Monday 24 January 2011

First Women Parachutist of Rhodesia

Stew Robinson sent ORAFs a photo from a newspaper cutting, of his Mother and him celebrating the first parachute jump by his Mother, who was one the first three lady parachutist in Rhodesia and ORAFs would like to share this information and memories with you all. Please note to reduce the file size I have recompiled the text from the relevant newspapers.

Photo 1
This Mum Will Jump Ahead in Service
Sometime soon, 20 month old Stewart Robinson's grandparents are going to be asked to baby sit while his mother keeps a date.

But they won't mind for the date to not a frivolous social engagement, but one which might lead to attractive 22 - year - old Sybil Robinson saving someone's life one day.

For years Rhodesian born and bred Sybil, now working as a Salisbury office clerk, has had a secret ambition — to parachute jump. Now she has the chance to realise it.

She is one of the first women members to join the Salisbury branch of the Central African Parachuting Association.

"I think a parachute rescue service is essential in a country like ours," she said. "Apart from jumping as a hobby, I hope I shall qualify for a rescue team, I know It will mean a lot of practice and training, and swotting up first aid, but I am looking forward to it.

And she isn't the only one of the Robinson family to feel this way. Her husband Army Sergeant "Robbie" Robinson, a well-known Salisbury motor-cyclist, is also joining the club.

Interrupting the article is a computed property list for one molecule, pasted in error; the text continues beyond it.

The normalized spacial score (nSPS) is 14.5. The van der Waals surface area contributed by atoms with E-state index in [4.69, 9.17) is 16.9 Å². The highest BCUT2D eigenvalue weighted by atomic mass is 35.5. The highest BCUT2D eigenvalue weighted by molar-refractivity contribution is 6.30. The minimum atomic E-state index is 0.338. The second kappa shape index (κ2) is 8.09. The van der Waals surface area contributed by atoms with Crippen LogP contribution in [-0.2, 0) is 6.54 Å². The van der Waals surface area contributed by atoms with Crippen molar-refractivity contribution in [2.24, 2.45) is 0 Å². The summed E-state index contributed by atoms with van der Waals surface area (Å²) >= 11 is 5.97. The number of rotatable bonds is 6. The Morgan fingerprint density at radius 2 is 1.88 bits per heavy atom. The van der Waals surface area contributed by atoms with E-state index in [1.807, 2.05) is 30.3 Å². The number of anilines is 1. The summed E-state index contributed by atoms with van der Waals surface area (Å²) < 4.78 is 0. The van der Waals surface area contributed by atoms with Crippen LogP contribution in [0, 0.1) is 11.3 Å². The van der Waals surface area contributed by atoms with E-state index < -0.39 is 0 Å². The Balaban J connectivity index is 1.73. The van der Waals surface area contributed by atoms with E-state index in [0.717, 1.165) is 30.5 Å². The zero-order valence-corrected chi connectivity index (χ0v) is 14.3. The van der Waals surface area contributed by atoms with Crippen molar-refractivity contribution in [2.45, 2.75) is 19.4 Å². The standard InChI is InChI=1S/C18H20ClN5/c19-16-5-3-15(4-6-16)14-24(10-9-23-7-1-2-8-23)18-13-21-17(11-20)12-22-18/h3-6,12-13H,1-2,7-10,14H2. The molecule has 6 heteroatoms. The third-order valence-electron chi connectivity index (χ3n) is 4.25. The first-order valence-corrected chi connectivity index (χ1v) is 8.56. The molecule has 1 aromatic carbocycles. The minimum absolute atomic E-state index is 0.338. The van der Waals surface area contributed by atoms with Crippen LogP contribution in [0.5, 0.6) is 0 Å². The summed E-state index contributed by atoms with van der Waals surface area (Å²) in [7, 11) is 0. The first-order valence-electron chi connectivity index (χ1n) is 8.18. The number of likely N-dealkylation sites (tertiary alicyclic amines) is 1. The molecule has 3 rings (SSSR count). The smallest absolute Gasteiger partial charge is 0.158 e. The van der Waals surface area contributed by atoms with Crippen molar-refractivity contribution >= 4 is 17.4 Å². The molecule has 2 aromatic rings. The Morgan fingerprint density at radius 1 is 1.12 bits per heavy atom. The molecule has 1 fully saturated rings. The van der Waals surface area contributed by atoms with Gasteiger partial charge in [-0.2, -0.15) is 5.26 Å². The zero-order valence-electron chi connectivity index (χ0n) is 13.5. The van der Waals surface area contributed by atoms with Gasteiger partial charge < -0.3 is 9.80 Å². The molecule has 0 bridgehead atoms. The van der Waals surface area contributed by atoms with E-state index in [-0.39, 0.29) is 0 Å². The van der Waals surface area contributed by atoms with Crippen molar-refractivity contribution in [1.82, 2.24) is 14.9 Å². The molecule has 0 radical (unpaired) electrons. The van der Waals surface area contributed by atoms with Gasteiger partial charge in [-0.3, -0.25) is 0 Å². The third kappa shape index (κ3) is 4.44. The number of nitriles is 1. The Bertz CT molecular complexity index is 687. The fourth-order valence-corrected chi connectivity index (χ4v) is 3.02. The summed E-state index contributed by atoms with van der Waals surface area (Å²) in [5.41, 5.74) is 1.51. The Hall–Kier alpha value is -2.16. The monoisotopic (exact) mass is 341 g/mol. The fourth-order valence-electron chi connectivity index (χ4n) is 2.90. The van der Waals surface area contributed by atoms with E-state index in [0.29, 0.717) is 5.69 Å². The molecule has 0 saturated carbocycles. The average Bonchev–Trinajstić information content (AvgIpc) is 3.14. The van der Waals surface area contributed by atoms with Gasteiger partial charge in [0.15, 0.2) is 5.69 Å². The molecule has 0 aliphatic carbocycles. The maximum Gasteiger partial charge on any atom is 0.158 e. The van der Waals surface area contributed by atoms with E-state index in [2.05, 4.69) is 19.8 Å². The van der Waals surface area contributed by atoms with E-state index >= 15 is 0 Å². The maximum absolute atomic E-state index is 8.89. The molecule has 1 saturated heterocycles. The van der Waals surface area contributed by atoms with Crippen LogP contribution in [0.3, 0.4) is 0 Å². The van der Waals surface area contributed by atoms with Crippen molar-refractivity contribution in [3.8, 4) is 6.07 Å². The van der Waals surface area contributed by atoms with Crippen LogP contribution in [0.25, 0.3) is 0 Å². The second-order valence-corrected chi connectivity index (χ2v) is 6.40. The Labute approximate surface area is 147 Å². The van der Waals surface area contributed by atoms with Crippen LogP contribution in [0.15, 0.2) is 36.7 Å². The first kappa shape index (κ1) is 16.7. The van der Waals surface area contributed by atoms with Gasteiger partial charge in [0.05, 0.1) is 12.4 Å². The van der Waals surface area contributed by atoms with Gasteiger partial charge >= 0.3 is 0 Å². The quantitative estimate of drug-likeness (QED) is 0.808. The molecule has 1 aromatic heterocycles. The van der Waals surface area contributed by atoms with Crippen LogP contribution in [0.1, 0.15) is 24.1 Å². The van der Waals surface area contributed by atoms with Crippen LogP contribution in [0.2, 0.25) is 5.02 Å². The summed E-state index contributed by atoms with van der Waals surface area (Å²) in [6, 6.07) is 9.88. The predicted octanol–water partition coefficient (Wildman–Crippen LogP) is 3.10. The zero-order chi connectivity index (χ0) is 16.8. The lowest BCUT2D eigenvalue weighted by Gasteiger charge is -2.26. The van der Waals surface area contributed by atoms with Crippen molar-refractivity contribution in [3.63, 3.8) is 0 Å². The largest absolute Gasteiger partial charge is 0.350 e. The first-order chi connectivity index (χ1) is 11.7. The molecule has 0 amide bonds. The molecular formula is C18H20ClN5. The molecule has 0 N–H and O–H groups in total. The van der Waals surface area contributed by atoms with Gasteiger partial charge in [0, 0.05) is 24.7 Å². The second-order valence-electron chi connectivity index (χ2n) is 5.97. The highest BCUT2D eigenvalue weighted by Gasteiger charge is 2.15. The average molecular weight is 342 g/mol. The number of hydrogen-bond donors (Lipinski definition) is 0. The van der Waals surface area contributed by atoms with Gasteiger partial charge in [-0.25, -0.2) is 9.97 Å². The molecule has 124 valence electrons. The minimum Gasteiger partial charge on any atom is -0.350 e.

Photo 2
Hitchan - Caption
Triumphant after her first parachute drop, 23-year-old Salisbury mother, Sybil Robinson, Is shown Immediately after her Jump over Mount Hampden airfield yesterday. Together with two other Salisbury girls, Maureen Boardman (18) and Barbara Norman (19), Mrs. Robinson made history for Central Africa in the first parachute drop by women.

Photo 3
Evening Standard Reporter

MRS. SYBIL ROBINSON, 23-year-old member of the Central African Parachuting Club, has been criticised for taking part in a dangerous sport.

She said today: "Some people have told me that I shouldn't take part in parachuting when I have a two-year-old son. I reply that parachuting is no more dangerous than crossing First Street at the height of the traffic rush."

"I think it is -unfair of people to pick on sport and overlook dangers elsewhere."

Mrs., Robinson became one of the first three women to jump by parachute in the Federation when she made a 2,000-feet descent in Salisbury on Sunday.

Her son, Stewart, and her husband, Sgt. "Robbie" Robinson, who is in the Regular Army, watched her jump.


Sgt. Robinson docs not object to his wife's sport. He can't — he is a member of the Parachuting Club himself.

Stewart seems to love everything to do with aircraft and parachutes.

Mrs. Robinson said she first thought of parachuting when she heard Sgt Jock Hutton, of the Rhodesian and Nyasaland Army Service Corps, discussing the Parachuting Club. She and her husband decided to join.


Of her first jump she said: "It was one of the most exciting things I have ever done. It all happened so quickly that I didn't have time to get frightened.

Perhaps I'll be a little scared next time I do it."

She added: "The free-fall, before the ripcord is pulled, is wonderful."

Now all she is waiting for is her second jump, this woman who is not afraid of- flying, not afraid of parachuting — and not even afraid of mice.

End of Article

Comment by ORAFs
ORAFs was fortunate enough to make contact with Sybil Robinson (now Nelson) and she afforded additional information:-